The Labour leader was met by a small group of protesters calling him "scum" and an IRA sympathiser as he arrived at the Upper Gornal Pensioners Club on Kent Street.
It was a different story inside the venue, where Labour activists packed into the main room cheered as he extolled the virtues of his party's radical election manifesto.
WATCH: Jeremy Corbyn heckled then cheered in Dudley
Mr Corbyn, who earlier in the day had launched his bid for Number 10 in Birmingham, told campaigners that a Labour government would "transform" the lives of millions of people by redressing the imbalance in British society.
Flanked by Labour's Dudley candidates Melanie Dudley and Lucy Caldicott, he said he would oversee a "green transformation" of the economy" with a series of measures that would be funded by taxing big business and those who are well off.
And speaking in a constituency where nearly 70 per cent of people voted to leave the EU, he vowed to "close down" the issue of Brexit and unite the country.
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Labour’s manifesto commits the party to renegotiating a new deal with the EU within three months of taking power, before staging a public vote by June 2020.
Mr Corbyn, who has refused to state his own position on Brexit, said: "My job as Prime Minister would be to implement the result of the referendum.
"That will close the issue down. Leave or remain, we will carry it out, but we will not destroy our industries, destroy our public services or destroy our relationship with all of our neighbours.
"I realise that no one thing will please everybody, but if you voted Leave and are living in a poor place in a difficult situation, or you voted Remain, and are living in a poor place in a difficult situation, we've got to come together and not put one against the other."
The Ian Austin question
Mr Corbyn was in the town to support Labour candidate Melanie Dudley, who is attempting to retain Dudley North for Labour.
In 2017 it was held by Ian Austin by just 22 votes, but he has since quit the party in opposition to Mr Corbyn's leadership. He recently stood down and endorsed the Conservatives.
In an attack on the former MP, Mr Corbyn said: "This time, people can vote Labour with confidence that their candidate is not going to join the Tories."
Mr Austin was among political opponents in the town who were far from impressed with the Labour leader's decision to visit the constituency.
He said: "In 14 years I brought every Labour leader before Jeremy Corbyn – and dozens of other members of the cabinet or shadow cabinet – to Dudley, and not a single one shied away from talking to the public.
"Instead of sitting in a room with people who are going to cheer him on, he needs to start listening to what ordinary folk in the Black Country have got to say."
Marco Longhi, the Tory candidate for Dudley North, claimed that Mr Corbyn's stance on Brexit meant that he was not welcome in the constituency.
"If he did meet people on the doorstep like I am, he would hear what I'm hearing: people want to know why he blocked Brexit in Parliament.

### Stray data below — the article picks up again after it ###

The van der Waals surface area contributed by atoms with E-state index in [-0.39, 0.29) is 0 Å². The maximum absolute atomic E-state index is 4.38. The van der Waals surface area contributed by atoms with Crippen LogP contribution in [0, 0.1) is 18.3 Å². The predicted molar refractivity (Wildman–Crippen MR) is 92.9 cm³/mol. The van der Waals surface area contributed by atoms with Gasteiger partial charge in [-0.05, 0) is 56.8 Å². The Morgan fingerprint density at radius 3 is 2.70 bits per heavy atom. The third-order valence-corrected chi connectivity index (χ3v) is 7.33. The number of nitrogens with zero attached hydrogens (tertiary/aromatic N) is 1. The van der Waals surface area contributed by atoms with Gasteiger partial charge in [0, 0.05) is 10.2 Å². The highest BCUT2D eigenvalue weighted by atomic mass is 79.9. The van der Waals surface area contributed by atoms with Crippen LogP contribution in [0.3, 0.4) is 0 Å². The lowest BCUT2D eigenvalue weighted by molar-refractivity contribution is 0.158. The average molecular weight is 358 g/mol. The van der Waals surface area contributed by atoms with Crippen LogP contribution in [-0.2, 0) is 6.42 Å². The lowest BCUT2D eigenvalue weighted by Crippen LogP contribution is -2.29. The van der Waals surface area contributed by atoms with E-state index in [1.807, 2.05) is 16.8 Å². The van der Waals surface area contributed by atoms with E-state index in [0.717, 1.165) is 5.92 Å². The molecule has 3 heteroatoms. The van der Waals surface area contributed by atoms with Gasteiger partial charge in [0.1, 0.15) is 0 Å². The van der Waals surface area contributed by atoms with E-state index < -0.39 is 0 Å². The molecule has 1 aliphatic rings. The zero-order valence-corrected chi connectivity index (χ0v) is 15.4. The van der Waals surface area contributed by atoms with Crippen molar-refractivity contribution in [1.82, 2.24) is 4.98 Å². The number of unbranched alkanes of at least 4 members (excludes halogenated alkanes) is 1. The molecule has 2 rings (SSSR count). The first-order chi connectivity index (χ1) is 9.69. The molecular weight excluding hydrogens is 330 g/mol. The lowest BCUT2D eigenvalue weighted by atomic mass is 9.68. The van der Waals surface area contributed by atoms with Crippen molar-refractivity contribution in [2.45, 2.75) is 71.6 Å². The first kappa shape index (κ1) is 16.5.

"People want to know why he wants another referendum when the people have already spoken.
"Everybody now knows that by voting Labour they will get huge delays and then Remain."
There has been a mixed response to Labour's manifesto. The Reform thinktank said Mr Corbyn's "eye-watering tax and spend pledges" were "unaffordable and undeliverable".
Meanwhile the Institute for Fiscal Studies said the "colossal" scale of spending Labour was planning meant that poorer people would end up paying more tax.
Corbyn urges Labour voters to 'think it through'
Jeremy Corbyn urged traditional Labour voters to "think it through" before backing the Tories in the election due to Brexit.
The Labour leader delivered the message to voters in the Black Country and Staffordshire who are considering deserting his party over its refusal to back Brexit since the referendum in 2016.
In an interview with the Express & Star at the campaign event in Dudley, he said: "I think people should think it through.
"Under Labour people will have a choice of Leave or Remain, but it will be one that protects jobs.
"Think through what a Tory government has done, and think through what a Tory government will do.
"We will invest for the future, in education, in health and in housing, and yes, we will cause tax rises for the very richest and biggest corporations, but we think that is the right thing to do.
"We cannot go on with this level of inequality in Britain. I understand why people voted the way they did in 2016 and that's why I want to bring people together."
Mr Corbyn also addressed concerns over the funding of his manifesto plans, which will see rich people and big business pay billions more in tax.
Asked if he feared that companies such as Jaguar land Rover could shift operations abroad under a Labour administration, he said: "They won't be taxed to high heaven.
"They will be taxed at a rate that was what happened in 2010, and actually even that rate of corporation tax will be lower than the rate in France and a number of other countries.
"I have to say, when I've spoken to the CBI about this... I'm not saying they are delighted with all this... But they do understand that we will tax more in order to train workers for the future and build a better skills base.
"We want to work with JLR, and companies like JLR, for a better skills base for the future."